Timberline Lodge | Jason Stoller Smith

Timberline Lodge may be most popularly known for its starring role in Stanley Kubrick’s “The Shining,” but Oregonians and those who frequent high-class ski resorts recognize Timberline for its outstanding quality. A National Historic Landmark — constructed from 1936 to 1938 by the Works Progress Administration, it was built and furnished by local artisans during the Great Depression — the lodge sits at an elevation of 5,960 feet and offers guests a variety of wining and dining choices. Timberline’s seven restaurants, led by Executive Chef Jason Stoller Smith, feature an impressive cellar managed by David Villali. The wine program’s focus on Oregon and the Northwest, as well as Timberline’s longtime involvement in the wine industry, has earned the restaurant an Oregon Wine A-List Award.

At 7,000 feet, Silcox Hut, located above the main lodge, hosts many memorable events, including winemaker’s dinners. ##Photo courtesy of Timberline Lodge

What would you like people to know about Timberline’s wine program?

Timberline has been in business since 1937, and our longevity allows us to purchase wines with the intention of laying them down for aging. The Timberline wine list is 99 percent Northwest wines and hundreds of bottles long. We also like to play “wine vault roulette,” which is a whole different story…

How is Timberline involved in the Oregon wine industry?

Timberline has supported Oregon wineries with its Northwest- focused wine list for close to three decades. We do wine vault tours for our customers and winemaker’s dinners on a regular basis. What’s really important is our employee wine tasting program. Once a week, we sit down with our service and kitchen staff and taste through whatever samples are sent our way — sometimes we open gems from the vault as well. Over the years, we’ve educated and motivated a whole slew of employees to pursue careers in the wine industry.

Why is it important to support Oregon wine?

[It is important to support Oregon wine] because it’s an Oregon industry and is as equally important on the table as the food. Wine and food go hand in hand at creating a memorable experience beyond just sustenance.

Alder-smoked beef belly with liver mousse, arugula, grilled corn, tallow-poached potatoes, crème fraîche and pickled mustard seeds stars as the main course of the “Pasture and Pinot” menu offered during October in the Cascade Dining Room. ##Photo courtesy of Timberline Lodge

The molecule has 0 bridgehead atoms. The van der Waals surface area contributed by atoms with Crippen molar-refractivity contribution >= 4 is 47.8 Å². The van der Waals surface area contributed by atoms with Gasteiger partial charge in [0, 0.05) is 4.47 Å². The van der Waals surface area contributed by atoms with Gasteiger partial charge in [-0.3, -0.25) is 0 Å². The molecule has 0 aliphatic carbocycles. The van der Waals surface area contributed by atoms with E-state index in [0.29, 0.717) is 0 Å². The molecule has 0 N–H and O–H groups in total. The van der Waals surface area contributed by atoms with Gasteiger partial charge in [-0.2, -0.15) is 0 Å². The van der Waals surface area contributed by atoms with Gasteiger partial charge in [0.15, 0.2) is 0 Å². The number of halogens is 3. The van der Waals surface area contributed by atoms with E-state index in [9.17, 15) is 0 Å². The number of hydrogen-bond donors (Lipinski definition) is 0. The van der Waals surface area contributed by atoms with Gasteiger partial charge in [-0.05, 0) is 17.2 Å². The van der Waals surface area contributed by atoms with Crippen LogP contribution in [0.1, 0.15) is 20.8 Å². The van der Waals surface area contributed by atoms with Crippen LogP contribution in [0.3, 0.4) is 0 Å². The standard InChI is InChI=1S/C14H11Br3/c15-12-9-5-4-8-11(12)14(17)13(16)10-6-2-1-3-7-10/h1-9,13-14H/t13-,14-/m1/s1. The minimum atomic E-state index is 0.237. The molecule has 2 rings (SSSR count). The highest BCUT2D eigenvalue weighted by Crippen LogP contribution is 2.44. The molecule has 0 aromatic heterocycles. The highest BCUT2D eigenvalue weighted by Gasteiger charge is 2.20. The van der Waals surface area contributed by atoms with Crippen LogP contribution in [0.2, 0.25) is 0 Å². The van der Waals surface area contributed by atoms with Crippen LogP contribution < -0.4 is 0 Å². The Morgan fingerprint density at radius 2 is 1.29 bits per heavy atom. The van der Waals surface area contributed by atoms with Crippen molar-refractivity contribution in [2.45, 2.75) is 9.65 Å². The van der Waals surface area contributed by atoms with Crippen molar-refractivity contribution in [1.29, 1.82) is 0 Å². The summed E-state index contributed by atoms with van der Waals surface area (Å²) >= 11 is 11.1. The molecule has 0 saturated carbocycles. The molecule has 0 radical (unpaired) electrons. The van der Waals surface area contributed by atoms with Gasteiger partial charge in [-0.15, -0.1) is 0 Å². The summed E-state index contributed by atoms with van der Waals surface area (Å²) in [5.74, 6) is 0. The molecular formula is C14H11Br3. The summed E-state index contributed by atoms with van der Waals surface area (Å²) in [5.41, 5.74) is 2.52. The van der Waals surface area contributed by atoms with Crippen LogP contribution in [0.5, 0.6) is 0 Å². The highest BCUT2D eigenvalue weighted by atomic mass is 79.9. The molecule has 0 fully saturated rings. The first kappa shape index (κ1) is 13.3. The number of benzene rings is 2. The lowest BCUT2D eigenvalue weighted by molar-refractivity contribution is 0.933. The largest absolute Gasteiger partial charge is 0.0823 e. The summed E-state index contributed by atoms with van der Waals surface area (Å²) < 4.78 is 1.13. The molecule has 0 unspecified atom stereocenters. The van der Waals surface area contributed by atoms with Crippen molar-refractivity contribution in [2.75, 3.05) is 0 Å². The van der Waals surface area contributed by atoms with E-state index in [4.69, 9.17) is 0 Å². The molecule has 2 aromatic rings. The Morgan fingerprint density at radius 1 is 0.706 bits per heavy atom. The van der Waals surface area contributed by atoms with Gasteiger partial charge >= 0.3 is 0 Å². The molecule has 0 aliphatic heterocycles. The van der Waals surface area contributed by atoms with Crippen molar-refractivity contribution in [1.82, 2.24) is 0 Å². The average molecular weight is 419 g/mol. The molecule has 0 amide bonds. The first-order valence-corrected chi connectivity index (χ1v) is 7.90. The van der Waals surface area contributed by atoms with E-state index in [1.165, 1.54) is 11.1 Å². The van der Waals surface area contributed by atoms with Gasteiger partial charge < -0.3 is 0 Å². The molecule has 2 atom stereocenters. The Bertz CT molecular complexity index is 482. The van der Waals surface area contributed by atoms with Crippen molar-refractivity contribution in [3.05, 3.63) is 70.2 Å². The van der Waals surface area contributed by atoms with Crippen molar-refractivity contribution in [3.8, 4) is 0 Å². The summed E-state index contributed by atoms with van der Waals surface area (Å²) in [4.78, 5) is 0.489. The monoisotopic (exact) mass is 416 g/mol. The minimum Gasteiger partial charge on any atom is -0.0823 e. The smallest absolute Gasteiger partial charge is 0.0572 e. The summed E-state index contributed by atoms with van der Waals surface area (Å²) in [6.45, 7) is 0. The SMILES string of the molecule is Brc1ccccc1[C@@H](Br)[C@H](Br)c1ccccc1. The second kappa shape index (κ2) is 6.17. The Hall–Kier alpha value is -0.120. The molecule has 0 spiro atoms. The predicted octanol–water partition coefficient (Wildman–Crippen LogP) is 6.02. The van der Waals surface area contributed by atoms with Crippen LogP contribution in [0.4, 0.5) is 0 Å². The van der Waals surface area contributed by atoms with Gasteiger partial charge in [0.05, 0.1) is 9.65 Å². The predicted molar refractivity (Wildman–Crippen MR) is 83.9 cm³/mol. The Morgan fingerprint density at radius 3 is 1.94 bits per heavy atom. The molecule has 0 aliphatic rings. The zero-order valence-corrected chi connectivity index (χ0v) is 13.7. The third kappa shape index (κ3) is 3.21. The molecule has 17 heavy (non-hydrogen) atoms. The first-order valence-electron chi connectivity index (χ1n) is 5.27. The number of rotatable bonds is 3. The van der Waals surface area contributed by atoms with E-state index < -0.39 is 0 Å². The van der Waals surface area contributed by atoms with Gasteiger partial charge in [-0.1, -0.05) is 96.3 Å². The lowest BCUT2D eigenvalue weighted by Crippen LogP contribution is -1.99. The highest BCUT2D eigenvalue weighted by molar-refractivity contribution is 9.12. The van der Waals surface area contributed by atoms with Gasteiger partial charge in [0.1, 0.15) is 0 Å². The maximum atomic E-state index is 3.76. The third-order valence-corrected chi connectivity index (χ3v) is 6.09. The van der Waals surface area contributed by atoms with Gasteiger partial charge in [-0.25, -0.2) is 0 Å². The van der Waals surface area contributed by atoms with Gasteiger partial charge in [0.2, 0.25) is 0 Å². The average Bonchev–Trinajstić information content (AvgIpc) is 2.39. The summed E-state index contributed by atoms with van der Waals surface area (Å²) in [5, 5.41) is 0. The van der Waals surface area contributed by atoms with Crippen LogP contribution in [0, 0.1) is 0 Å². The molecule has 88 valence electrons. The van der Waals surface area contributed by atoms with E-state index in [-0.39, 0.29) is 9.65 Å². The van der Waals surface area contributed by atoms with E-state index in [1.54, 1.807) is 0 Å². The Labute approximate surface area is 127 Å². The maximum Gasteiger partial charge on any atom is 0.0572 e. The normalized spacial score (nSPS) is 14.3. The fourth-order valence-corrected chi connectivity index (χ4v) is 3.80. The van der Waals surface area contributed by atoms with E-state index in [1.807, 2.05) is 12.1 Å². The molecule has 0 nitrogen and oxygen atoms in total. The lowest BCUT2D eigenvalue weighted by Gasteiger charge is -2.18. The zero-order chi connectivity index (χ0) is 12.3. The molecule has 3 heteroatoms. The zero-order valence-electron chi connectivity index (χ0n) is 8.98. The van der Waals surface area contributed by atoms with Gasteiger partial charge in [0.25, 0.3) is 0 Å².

What’s a favorite pairing you’ve discovered at Timberline?

Willamette Valley Vineyards Pinot Blanc and our proprietary beef steak tartare: an unexpected pairing that blew my mind.

Tell us about Timberline’s new proprietary beef program?

Our new proprietary beef program is unique in the industry. We’ve purchased an initial herd of 52. In partnership with Deschutes River Beef, we are raising them 45 minutes east of Timberline outside Maupin. They graze on a specific blend of grasses and vegetables that we have termed the “caviar” of cattle feed. Once they reach market weight, they’re finished off on barley that is grown on the same property. After dry aging for 21 days, we carefully butcher and distribute the cuts to our seven restaurants.

Obviously this makes sustainable sense. It’s a locally procured product done on a grand scale, and I’m proud of that, but the economic impact is what is truly special. We are offering steaks in our Cascade Dining Room that are of amazing quality as well as bones for broths, stocks and sauces. Roasts go to our lunch buffets on a carving station and are of exceptional quality. We cook braised cuts for the Ram’s Head Bar and Phlox Point Cabin. What is really special is that all of the “grind” is going to the burgers we offer in our day lodge, Wy’East Café. I’m pretty confident we are the only ski resort in North America offering naturally raised, 21-day dry-aged, house-butchered burgers. All of this without having to raise our prices.

Oregon Wine Press and Oregon Wine Board present the Oregon Wine A-List Awards, recognizing restaurants across the world that show enthusiasm for Oregon wine and a deep appreciation of the diverse regions, varietals and producers of Oregon.


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